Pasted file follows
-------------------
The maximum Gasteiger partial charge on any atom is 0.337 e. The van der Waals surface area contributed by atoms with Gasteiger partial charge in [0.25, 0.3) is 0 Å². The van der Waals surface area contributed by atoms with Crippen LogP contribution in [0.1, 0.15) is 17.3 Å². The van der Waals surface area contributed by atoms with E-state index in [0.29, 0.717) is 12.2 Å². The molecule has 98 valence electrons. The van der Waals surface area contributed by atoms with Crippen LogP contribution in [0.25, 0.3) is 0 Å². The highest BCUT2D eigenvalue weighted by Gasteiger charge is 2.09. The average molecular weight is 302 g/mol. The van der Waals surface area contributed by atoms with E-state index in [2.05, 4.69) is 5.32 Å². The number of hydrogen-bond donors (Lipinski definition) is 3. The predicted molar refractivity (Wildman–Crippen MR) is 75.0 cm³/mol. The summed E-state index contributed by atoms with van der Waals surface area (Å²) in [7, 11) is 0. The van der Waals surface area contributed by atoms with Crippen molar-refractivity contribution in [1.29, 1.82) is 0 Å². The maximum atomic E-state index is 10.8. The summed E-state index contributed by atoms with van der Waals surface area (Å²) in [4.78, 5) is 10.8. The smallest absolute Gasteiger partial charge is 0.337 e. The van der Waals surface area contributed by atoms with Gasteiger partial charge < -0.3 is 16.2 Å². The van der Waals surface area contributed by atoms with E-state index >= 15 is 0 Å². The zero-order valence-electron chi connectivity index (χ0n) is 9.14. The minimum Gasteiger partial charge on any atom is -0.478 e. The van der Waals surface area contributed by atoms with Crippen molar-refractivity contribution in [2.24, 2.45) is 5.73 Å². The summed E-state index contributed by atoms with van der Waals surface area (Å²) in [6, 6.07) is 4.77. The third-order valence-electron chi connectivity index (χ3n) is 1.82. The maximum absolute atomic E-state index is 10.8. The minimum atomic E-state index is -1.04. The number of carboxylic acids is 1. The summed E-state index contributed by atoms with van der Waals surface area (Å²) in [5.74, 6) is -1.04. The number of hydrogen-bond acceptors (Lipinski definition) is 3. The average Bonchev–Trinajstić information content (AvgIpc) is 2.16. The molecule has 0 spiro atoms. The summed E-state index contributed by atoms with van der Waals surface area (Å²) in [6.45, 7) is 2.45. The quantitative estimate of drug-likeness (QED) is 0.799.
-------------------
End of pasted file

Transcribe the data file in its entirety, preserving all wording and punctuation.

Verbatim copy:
The maximum Gasteiger partial charge on any atom is 0.337 e. The van der Waals surface area contributed by atoms with Gasteiger partial charge in [0.25, 0.3) is 0 Å². The van der Waals surface area contributed by atoms with Crippen LogP contribution in [0.1, 0.15) is 17.3 Å². The van der Waals surface area contributed by atoms with E-state index in [0.29, 0.717) is 12.2 Å². The molecule has 98 valence electrons. The van der Waals surface area contributed by atoms with Crippen LogP contribution in [0.25, 0.3) is 0 Å². The highest BCUT2D eigenvalue weighted by Gasteiger charge is 2.09. The average molecular weight is 302 g/mol. The van der Waals surface area contributed by atoms with E-state index in [2.05, 4.69) is 5.32 Å². The number of hydrogen-bond donors (Lipinski definition) is 3. The predicted molar refractivity (Wildman–Crippen MR) is 75.0 cm³/mol. The summed E-state index contributed by atoms with van der Waals surface area (Å²) in [7, 11) is 0. The van der Waals surface area contributed by atoms with Crippen molar-refractivity contribution in [1.29, 1.82) is 0 Å². The maximum atomic E-state index is 10.8. The summed E-state index contributed by atoms with van der Waals surface area (Å²) in [4.78, 5) is 10.8. The smallest absolute Gasteiger partial charge is 0.337 e. The van der Waals surface area contributed by atoms with Gasteiger partial charge < -0.3 is 16.2 Å². The van der Waals surface area contributed by atoms with E-state index >= 15 is 0 Å². The zero-order valence-electron chi connectivity index (χ0n) is 9.14. The minimum Gasteiger partial charge on any atom is -0.478 e. The van der Waals surface area contributed by atoms with Crippen molar-refractivity contribution in [2.24, 2.45) is 5.73 Å². The summed E-state index contributed by atoms with van der Waals surface area (Å²) in [6, 6.07) is 4.77. The third-order valence-electron chi connectivity index (χ3n) is 1.82. The maximum absolute atomic E-state index is 10.8. The minimum atomic E-state index is -1.04. The number of carboxylic acids is 1. The summed E-state index contributed by atoms with van der Waals surface area (Å²) in [5.74, 6) is -1.04. The number of hydrogen-bond acceptors (Lipinski definition) is 3. The average Bonchev–Trinajstić information content (AvgIpc) is 2.16. The molecule has 0 spiro atoms. The summed E-state index contributed by atoms with van der Waals surface area (Å²) in [6.45, 7) is 2.45. The quantitative estimate of drug-likeness (QED) is 0.799.